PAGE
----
Three ways to handle a family business during a divorce

This article looks at three strategies for handling the family business during and after a divorce.

There are quite a few joint business owners across both Texas and the United States who are also married to each other. In fact, according to CBS News, about 3.7 million businesses across the U.S. are jointly owned by husband and wife teams. The sad fact, however, is that many of those partnerships will eventually end in divorce and when that happens the family business will often be subject to division just like the rest of the couple's marital property. Below is a look at three options business owners who are divorcing have when determining the future of their business.

First option: The buyout

This is probably the easiest and most common option. With the buyout one spouse simply buys out the other spouse's share in the business. This option makes a lot of sense if the business is built up around one spouse's professional expertise. For example, if the business is a dentistry office and one spouse is the dentist while the other spouse does mainly administrative work, then it would make sense for the spouse who is the dentist to buy out the other spouse.

Second option: Selling the business

In other cases, it may make more sense to simply sell the business entirely and then split the profits between both spouses. This option allows both spouses to make more of a "clean break" from their marriage, which may be essential to help them get back on their feet sooner after the divorce. However, it also means that both spouses could find themselves out of a job or having to rebuild a new business from scratch. Furthermore, disputes can arise between the spouses about what is a fair selling price.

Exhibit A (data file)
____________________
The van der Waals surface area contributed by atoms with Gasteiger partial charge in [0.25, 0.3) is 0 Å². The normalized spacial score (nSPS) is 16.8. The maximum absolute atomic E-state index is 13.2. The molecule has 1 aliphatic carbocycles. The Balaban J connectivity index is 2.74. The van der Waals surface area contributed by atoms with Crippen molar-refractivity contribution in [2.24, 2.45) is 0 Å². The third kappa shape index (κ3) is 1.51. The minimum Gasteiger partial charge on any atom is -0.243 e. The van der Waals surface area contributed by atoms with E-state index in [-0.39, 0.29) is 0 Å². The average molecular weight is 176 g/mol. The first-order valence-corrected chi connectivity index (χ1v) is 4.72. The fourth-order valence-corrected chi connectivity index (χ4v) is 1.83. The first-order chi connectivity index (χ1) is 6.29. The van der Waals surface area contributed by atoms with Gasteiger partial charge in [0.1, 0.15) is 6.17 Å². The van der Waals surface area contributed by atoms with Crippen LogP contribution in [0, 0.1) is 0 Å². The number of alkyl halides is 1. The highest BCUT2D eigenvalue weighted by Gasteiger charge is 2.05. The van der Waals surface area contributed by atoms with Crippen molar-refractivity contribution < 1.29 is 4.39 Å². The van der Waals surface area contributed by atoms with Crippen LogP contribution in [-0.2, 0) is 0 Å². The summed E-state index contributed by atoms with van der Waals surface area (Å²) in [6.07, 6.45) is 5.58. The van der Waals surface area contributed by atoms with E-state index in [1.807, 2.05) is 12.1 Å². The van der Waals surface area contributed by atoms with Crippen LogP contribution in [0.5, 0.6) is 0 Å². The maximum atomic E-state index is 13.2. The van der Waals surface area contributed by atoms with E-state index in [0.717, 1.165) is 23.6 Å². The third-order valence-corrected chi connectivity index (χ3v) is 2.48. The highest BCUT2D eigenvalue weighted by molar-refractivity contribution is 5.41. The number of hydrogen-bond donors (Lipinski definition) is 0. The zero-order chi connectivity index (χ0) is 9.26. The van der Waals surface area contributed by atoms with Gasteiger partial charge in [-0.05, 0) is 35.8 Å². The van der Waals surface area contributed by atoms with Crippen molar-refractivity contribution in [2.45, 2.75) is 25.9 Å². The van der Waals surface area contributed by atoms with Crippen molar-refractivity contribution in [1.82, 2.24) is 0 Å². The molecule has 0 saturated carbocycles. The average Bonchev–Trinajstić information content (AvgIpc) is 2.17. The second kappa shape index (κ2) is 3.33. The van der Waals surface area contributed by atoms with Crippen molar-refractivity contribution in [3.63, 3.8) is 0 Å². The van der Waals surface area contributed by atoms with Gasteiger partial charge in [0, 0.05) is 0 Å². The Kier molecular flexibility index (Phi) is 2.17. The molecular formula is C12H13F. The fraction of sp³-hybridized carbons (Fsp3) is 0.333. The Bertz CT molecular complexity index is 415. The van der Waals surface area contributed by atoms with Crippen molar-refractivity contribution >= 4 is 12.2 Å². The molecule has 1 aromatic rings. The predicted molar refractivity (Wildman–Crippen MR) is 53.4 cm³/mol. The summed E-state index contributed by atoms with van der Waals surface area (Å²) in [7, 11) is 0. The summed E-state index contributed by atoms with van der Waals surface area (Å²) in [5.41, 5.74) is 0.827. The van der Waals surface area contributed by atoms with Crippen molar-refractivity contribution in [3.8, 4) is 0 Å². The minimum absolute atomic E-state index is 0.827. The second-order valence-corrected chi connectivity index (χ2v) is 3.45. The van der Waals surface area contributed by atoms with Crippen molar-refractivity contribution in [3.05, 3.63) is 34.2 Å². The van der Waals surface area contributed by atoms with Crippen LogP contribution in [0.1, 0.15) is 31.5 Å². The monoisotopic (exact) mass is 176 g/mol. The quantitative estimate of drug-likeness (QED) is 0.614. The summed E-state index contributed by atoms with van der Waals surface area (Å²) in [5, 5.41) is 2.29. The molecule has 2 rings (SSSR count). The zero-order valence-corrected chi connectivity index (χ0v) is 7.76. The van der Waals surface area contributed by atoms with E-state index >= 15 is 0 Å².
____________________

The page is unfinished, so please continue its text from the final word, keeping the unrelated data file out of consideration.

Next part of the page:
Third option: Remain business partners

As MarketWatch reports, remaining as business partners even after both spouses have divorced one another is both the simplest and, for many, the most difficult option. Simple because it avoids disputes over business valuation from arising and keeps the business from getting sold off. But the most difficult option because, obviously, if a couple's marriage has broken down then there is very little reason to expect that they will be able to continue on as business partners. However, this may be a viable short-term option in some cases, such as if both spouses are willing to wait a little longer for a more attractive offer from a buyer before selling the business entirely.

Family law and asset division

As a community property state, property division in Texas works a little differently than it does in much of the rest of the country. That's why anybody going through a divorce should contact a family law attorney for help. The decisions made during the divorce, particularly in regards to asset division, could have major financial repercussions for years in the future, which is why it is so important that they be handled properly and with care .